placing a second straight ahead indicator light on the vehicle at a second position in proximity to the second side of the vehicle, between the front and rear of the vehicle, such that the second indicator light may be observed from the second side of the vehicle;
providing a power supply;
providing a switch which may be engaged to provide power from the power supply to the first indicator light and the second indicator light, such that when the switch is engaged, the first indicator light will flash intermittently, and the second indicator light will flash intermittently;
engaging the switch to indicate an intention to continue moving forward; and
providing at least one vibration signal while the switch is engaged.
20. The method of claim 19 further comprising
placing the first indicator light on the vehicle at a position selected from the group consisting of a roof, a spoiler, a front bumper, a fog light, a grill, a hood, a dashboard, a corner portion of the front windshield, and the front of a side view mirror; and
placing the second indicator light on the vehicle at a position selected from the group consisting of a spoiler, a front bumper, a grill, a hood, a dashboard, a corner portion of the front windshield, the side of a side view mirror, and the front of a side view mirror, a side step up rail, and a side marker.
Description
RELATED APPLICATIONS

This is a continuation-in-part application to application Ser. No. 10/963,121 which was filed Oct. 12, 2004 now abandoned, which was is a continuation-in-part application to application Ser. No. 10/620,848 which was filed Jul. 16, 2003 now abandoned, as a continuation-in-part application to Ser. No. 10/176,996 filed on Jun. 21, 2002 now abandoned, relating back to a provisional patent application having the Ser. No. 60/299,872 filed on Jun. 21, 2001 and incorporated in its entirety.

TECHNICAL FIELD

The present invention relates generally to a system and method for a forward signaling device, namely to a vehicle direction signaling device to indicate a vehicle proceeding in a straightforward direction.

BACKGROUND OF THE INVENTION

Signaling devices designed for motor vehicles are well known in the art. Since the earliest days of the automobile and other motorized vehicles, various indicator lights were added to the outside surface of the vehicle, activated by the driver, to warn other drivers of his or her intentions. Brake lights, turn signals, reverse lights and hazard warning flashes are conventional examples of such indication devices. These indicators are generally powered by a vehicle's electrical system, and the brake lights are red in color, the turn signals and hazard signals are amber in color and the reverse lights are typically white in color.

There is, however, a driving condition that can cause confusion to other drivers and that does not currently have an indicator to give notice of the condition. The condition normally occurs when a driver arrives at a four way intersection along with one or more drivers that approach the same direction. A conscientious driver will use his or her turn signal to indicate a turn, however, a less conscientious driver may neglect to do so. Although the drivers need to signal their intentions to one another, there is no adequate signal for proceeding in a straight forward direction. In the spirit of driving defensively, it would be advantageous for a driver to have an additional indicator that would signal to other drivers that the driver intends to proceed in a straight ahead direction.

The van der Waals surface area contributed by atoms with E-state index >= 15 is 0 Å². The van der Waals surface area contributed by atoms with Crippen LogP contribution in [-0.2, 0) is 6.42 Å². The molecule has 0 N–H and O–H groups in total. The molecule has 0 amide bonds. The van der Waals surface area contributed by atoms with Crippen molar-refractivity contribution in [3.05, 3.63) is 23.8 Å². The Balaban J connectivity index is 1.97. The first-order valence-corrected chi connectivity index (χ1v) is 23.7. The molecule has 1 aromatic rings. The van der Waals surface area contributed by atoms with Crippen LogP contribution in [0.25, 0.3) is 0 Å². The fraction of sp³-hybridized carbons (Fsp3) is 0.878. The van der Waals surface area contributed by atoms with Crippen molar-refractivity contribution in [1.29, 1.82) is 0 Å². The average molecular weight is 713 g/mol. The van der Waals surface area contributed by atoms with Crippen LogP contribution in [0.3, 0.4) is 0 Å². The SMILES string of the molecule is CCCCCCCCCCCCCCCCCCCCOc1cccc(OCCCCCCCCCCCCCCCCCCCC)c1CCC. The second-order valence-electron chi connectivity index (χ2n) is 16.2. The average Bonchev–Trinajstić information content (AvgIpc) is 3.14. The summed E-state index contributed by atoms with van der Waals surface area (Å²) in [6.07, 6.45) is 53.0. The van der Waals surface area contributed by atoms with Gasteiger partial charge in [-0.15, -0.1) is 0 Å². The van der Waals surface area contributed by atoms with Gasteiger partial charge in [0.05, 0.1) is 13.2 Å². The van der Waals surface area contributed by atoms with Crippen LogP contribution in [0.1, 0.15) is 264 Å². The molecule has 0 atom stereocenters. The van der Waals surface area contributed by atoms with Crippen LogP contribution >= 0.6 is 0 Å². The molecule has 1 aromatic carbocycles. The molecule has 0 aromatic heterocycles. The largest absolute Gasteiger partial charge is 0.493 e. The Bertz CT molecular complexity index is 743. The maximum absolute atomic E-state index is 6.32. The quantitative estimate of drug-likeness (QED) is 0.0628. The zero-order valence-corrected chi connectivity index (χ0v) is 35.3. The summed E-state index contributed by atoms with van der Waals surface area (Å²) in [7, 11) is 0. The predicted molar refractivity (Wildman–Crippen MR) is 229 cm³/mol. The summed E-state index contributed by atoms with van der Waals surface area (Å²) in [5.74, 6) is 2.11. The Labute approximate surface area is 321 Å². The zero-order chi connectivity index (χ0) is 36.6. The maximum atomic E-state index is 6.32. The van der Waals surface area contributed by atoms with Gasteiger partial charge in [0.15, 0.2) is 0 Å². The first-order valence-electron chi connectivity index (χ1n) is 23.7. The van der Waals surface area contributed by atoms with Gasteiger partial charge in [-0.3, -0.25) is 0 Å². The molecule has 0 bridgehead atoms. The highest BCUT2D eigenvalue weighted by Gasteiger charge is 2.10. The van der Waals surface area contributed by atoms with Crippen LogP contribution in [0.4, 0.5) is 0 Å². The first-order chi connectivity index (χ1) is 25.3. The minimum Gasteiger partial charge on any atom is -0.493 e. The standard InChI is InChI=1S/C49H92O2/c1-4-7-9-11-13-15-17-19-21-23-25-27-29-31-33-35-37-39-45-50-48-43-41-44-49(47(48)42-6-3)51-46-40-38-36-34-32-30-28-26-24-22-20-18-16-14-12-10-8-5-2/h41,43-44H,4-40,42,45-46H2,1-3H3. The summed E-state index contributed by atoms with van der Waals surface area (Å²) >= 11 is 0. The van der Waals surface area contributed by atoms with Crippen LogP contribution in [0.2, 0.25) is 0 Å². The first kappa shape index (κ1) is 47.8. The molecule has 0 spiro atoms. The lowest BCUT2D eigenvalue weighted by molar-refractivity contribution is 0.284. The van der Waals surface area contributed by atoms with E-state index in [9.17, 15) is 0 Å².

In the past decade, a number of advancements have occurred in the automobile industry. An example of such an advancement is seen in U.S. Pat. No. 5,731,755 (hereinafter the '755 patent) issued to Boxer on Mar. 24, 1998. The '755 patent discloses an indicator for designating a U-turn attempt having a series of sequentially illuminated lights forming the shape of the letter U. The U-turn indicator is activated by an actuator and a control module responds to the actuator and generates a control signal, thereby sequentially illuminating the series of lights. However, the '755 patent only provides for a U-turn indicator and fails to address a directional signal used when a driver is proceeding in a straight ahead direction.

Another advancement is depicted in U.S. Pat. No. 5,845,990 (hereinafter the '990 patent) issued to Hymer on Dec. 8, 1998. The '990 patent is a device for an automotive vehicle used during signal braking, deceleration, turning of the vehicle or an emergency situation. The device has two bodies facing rearwardly, mounted near the top of the back or the highest point of the vehicle adjacent the sides of the vehicle. Each body has a base and a cover with translucent lenses. Here, the light sources and reflectors are disposed on the base for illuminating the lenses to create the signaling as required. The device lights one or more lenses in the cover indicate braking while lighting an arrow shaped lens in the cover and a side lens facing out from the vehicle indicate intended turning. Although the '990 patent indicates when a driver intends to brake or make a left turn or right turn, it expressly fails to provide for a signaling device designed to indicate when a driver is proceeding in a straight forward direction.

Another advancement was the incorporation of a vehicle signal light assembly that conveys a plurality of messages to pedestrians and/or occupants of other vehicles as described in U.S. Pat. No. 6,515,583 (hereinafter the '583 patent). The '583 patent discloses a vehicle signal light assembly having a housing base which supports at least two circuit boards and a transparent or translucent cover to protect the circuit boards. Each circuit board carries light emitting diodes (LEDs) arranged to convey at least one message. In particular, the assembly can convey a word or symbol message in a horizontal orientation while the assembly is easily adapted for installation in a variety of orientations including right hand and left hand orientations. However, the '583 patent fails to claim and teach a vehicle signal device alerting surrounding vehicles of the driver's intention of proceeding in a straight forward direction.